Whatever may have been true before, it seems to us that, since the decision of the Supreme Court in Snowden v. Hughes, 321 U.S. 1, 64 S. Ct. 397, 88 L. Ed. 497, such allegations will support an action under § 43 and § 47(3) of Title 8, over which § 41(14) of Title 28 U.S.C.A. gives the district court jurisdiction. It is quite true that in that case the court sustained a dismissal of the complaint, and that here, as there, there are involved no "privileges or immunities of citizens of the United States." Nevertheless, it is clear that, had the complaint there read a little differently, the majority would have held that a case had been made out, based upon a denial of the equal protection of the laws under §§ 43 and 47(3). For example, on page 8 of 321 U.S., on page 401 of 64 S. Ct., the Chief Justice said that an "unequal application to those who are entitled to be treated alike, is not a denial of equal protection unless there is shown to be present in it an element of intentional or purposeful discrimination." Again at the bottom of page nine of 321 U.S. 1, 64 S. Ct. 397, 402, 88 L. Ed. 497: "Such discrimination may also be shown to be purposeful, and hence a denial of equal protection." And finally, actual decision was that, "the lack of any allegations in the complaint here, tending to show a purposeful discrimination" could not be supplied merely by the allegation that the defendants had acted "willfully" and "maliciously." Indeed, the dissent of Justice Douglas and Justice Murphy was put expressly and solely upon the ground that they thought those adverbs sufficient to admit proof of "purposeful discrimination." It is true that Justice Frankfurter took quite another ground for his concurrence, and it does not appear what was the ground of Justice Rutledge's vote; but the decision definitely settled it, that, if a complaint charges a state officer, not only with deliberately misinterpreting a statute against the plaintiff, but also with purposely singling out him alone for that misinterpretation, it is good against demurrer.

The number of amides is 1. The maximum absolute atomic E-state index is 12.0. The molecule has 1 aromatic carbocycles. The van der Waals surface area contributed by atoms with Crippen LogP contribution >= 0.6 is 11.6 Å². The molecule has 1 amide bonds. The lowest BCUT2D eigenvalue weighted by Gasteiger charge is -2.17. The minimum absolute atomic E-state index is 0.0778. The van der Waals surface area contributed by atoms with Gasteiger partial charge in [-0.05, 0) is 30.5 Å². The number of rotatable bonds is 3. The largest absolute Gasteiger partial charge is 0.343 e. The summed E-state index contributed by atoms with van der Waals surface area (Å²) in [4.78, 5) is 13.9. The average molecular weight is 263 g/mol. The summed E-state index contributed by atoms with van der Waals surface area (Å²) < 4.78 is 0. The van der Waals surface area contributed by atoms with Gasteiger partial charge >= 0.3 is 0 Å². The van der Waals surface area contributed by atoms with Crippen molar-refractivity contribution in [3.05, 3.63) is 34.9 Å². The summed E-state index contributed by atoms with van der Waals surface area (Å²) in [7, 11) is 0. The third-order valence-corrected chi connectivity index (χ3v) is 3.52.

Further, if there remained any longer doubt whether the act of a state officer is the act of the state, if done under the pretended justification of a statute, that doubt was laid by Screws v. United States, 325 U.S. 91, 107-112, 64 S. Ct. 1031, 89 L. Ed. 1495. It is true that that case involved § 52 of Title 18, U.S.C.A. - the criminal sanction for the "Civil Rights Act"; but, as Judge Biggs observed in Picking v. Pennsylvania R. Co., 3 Cir., 151 F.2d 240, 248, the phrase "under color of any statute" occurs in both § 43 of Title 8, U.S. Code, and § 52 of Title 18, and must be taken as having the same meaning in each. See also Hague v. Congress of Industrial Relations, 307 U.S. 496, at page 510, 59 S. Ct. 954, 83 L. Ed. 1423. It is also true that in Screws v. United States, supra (325 U.S. 91, 64 S. Ct. 1031, 89 L. Ed. 1495), the Supreme Court sustained the criminal statute only because of the interpolation of the word, "willfully," by the amendment of 1909, and that neither § 43 nor § 47(3) of Title 8, U.S.C.A., contains that word. We need not, however, consider whether a statute, creating only civil liabilities enforceable by injunction or execution, is subject to any constitutional objection if its terms are too vague to advise offenders what acts it forbids. Snowden v. Hughes, supra (321 U.S. 1, 64 S. Ct. 397, 88 L. Ed. 497), construed §§ 43 and 47(3) of Title 8, U.S.C.A. to include just that factor of "purposeful discrimination" which the word, "wilfully," contributed to § 52 of Title 18, U.S.C.A.; and, so limited, there could be no doubt of its validity, even if the objection would have been otherwise tenable, which we do not mean to suggest. Our conclusion that the amended complaint stated a cause of action, is confirmed by Picking v. Pennsylvania, supra (3 Cir., 151 F.2d 240, 247), although not all the points there decided are before us here, and we reserve decision as to those which are not.